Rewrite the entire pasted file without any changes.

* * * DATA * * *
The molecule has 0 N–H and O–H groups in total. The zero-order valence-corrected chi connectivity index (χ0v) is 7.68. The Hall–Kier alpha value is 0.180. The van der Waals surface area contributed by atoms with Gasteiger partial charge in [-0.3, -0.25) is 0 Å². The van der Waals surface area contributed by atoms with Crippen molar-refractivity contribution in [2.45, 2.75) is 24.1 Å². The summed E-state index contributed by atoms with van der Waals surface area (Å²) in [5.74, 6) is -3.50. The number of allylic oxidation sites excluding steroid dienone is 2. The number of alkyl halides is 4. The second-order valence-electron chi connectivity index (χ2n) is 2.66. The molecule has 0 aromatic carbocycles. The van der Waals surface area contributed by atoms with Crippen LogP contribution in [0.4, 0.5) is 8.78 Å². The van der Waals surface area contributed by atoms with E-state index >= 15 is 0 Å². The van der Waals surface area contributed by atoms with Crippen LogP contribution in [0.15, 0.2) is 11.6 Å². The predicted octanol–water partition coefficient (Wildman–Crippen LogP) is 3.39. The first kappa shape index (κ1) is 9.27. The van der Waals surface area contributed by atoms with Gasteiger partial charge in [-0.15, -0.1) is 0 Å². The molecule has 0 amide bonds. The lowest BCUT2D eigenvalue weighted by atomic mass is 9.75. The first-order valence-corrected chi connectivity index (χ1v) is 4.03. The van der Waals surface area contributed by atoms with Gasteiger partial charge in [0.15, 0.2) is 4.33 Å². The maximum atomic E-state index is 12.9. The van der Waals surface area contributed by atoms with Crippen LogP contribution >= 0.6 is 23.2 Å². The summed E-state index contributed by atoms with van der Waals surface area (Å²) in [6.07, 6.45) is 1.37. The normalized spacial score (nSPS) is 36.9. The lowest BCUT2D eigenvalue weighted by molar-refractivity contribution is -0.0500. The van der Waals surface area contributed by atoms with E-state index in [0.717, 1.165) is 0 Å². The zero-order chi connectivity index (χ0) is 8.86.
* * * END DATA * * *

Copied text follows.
The molecule has 0 N–H and O–H groups in total. The zero-order valence-corrected chi connectivity index (χ0v) is 7.68. The Hall–Kier alpha value is 0.180. The van der Waals surface area contributed by atoms with Gasteiger partial charge in [-0.3, -0.25) is 0 Å². The van der Waals surface area contributed by atoms with Crippen molar-refractivity contribution in [2.45, 2.75) is 24.1 Å². The summed E-state index contributed by atoms with van der Waals surface area (Å²) in [5.74, 6) is -3.50. The number of allylic oxidation sites excluding steroid dienone is 2. The number of alkyl halides is 4. The second-order valence-electron chi connectivity index (χ2n) is 2.66. The molecule has 0 aromatic carbocycles. The van der Waals surface area contributed by atoms with Crippen LogP contribution in [0.4, 0.5) is 8.78 Å². The van der Waals surface area contributed by atoms with E-state index >= 15 is 0 Å². The van der Waals surface area contributed by atoms with Crippen LogP contribution in [0.15, 0.2) is 11.6 Å². The predicted octanol–water partition coefficient (Wildman–Crippen LogP) is 3.39. The first kappa shape index (κ1) is 9.27. The van der Waals surface area contributed by atoms with Gasteiger partial charge in [-0.15, -0.1) is 0 Å². The molecule has 0 amide bonds. The lowest BCUT2D eigenvalue weighted by atomic mass is 9.75. The first-order valence-corrected chi connectivity index (χ1v) is 4.03. The van der Waals surface area contributed by atoms with Gasteiger partial charge in [0.15, 0.2) is 4.33 Å². The maximum atomic E-state index is 12.9. The van der Waals surface area contributed by atoms with Crippen LogP contribution >= 0.6 is 23.2 Å². The summed E-state index contributed by atoms with van der Waals surface area (Å²) in [6.07, 6.45) is 1.37. The normalized spacial score (nSPS) is 36.9. The lowest BCUT2D eigenvalue weighted by molar-refractivity contribution is -0.0500. The van der Waals surface area contributed by atoms with E-state index in [0.717, 1.165) is 0 Å². The zero-order chi connectivity index (χ0) is 8.86.